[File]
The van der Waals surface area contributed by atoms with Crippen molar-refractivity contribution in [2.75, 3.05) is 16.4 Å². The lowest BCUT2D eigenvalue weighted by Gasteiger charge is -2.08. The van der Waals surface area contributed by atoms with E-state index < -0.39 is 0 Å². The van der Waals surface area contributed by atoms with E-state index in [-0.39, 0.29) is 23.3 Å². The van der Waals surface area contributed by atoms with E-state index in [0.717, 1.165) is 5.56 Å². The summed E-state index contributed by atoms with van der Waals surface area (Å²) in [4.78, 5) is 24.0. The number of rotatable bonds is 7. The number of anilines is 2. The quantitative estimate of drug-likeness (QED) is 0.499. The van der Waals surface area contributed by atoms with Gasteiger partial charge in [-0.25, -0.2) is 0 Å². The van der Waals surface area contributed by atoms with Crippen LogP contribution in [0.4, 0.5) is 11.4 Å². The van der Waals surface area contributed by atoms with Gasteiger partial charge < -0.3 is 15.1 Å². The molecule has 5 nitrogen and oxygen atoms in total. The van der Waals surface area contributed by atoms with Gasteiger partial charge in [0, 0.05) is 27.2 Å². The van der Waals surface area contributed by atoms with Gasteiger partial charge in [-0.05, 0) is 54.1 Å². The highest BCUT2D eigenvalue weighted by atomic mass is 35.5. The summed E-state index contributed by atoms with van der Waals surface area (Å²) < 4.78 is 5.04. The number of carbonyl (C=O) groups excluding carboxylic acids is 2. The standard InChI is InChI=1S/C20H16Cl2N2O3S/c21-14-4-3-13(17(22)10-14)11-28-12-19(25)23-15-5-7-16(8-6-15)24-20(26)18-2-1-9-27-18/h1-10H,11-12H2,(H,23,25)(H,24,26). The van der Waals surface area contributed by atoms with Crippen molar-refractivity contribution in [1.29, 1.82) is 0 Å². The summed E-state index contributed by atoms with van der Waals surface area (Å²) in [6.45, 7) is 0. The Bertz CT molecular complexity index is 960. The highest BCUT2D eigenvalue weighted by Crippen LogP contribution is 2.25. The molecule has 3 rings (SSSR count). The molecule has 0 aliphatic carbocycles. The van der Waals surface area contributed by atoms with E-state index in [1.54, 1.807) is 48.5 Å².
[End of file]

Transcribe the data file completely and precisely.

The van der Waals surface area contributed by atoms with Crippen molar-refractivity contribution in [2.75, 3.05) is 16.4 Å². The lowest BCUT2D eigenvalue weighted by Gasteiger charge is -2.08. The van der Waals surface area contributed by atoms with E-state index < -0.39 is 0 Å². The van der Waals surface area contributed by atoms with E-state index in [-0.39, 0.29) is 23.3 Å². The van der Waals surface area contributed by atoms with E-state index in [0.717, 1.165) is 5.56 Å². The summed E-state index contributed by atoms with van der Waals surface area (Å²) in [4.78, 5) is 24.0. The number of rotatable bonds is 7. The number of anilines is 2. The quantitative estimate of drug-likeness (QED) is 0.499. The van der Waals surface area contributed by atoms with Gasteiger partial charge in [-0.25, -0.2) is 0 Å². The van der Waals surface area contributed by atoms with Crippen LogP contribution in [0.4, 0.5) is 11.4 Å². The van der Waals surface area contributed by atoms with Gasteiger partial charge < -0.3 is 15.1 Å². The molecule has 5 nitrogen and oxygen atoms in total. The van der Waals surface area contributed by atoms with Gasteiger partial charge in [0, 0.05) is 27.2 Å². The van der Waals surface area contributed by atoms with Gasteiger partial charge in [-0.05, 0) is 54.1 Å². The highest BCUT2D eigenvalue weighted by atomic mass is 35.5. The summed E-state index contributed by atoms with van der Waals surface area (Å²) < 4.78 is 5.04. The number of carbonyl (C=O) groups excluding carboxylic acids is 2. The standard InChI is InChI=1S/C20H16Cl2N2O3S/c21-14-4-3-13(17(22)10-14)11-28-12-19(25)23-15-5-7-16(8-6-15)24-20(26)18-2-1-9-27-18/h1-10H,11-12H2,(H,23,25)(H,24,26). The van der Waals surface area contributed by atoms with Crippen molar-refractivity contribution in [1.29, 1.82) is 0 Å². The summed E-state index contributed by atoms with van der Waals surface area (Å²) in [6.45, 7) is 0. The Bertz CT molecular complexity index is 960. The highest BCUT2D eigenvalue weighted by Crippen LogP contribution is 2.25. The molecule has 3 rings (SSSR count). The molecule has 0 aliphatic carbocycles. The van der Waals surface area contributed by atoms with E-state index in [1.54, 1.807) is 48.5 Å².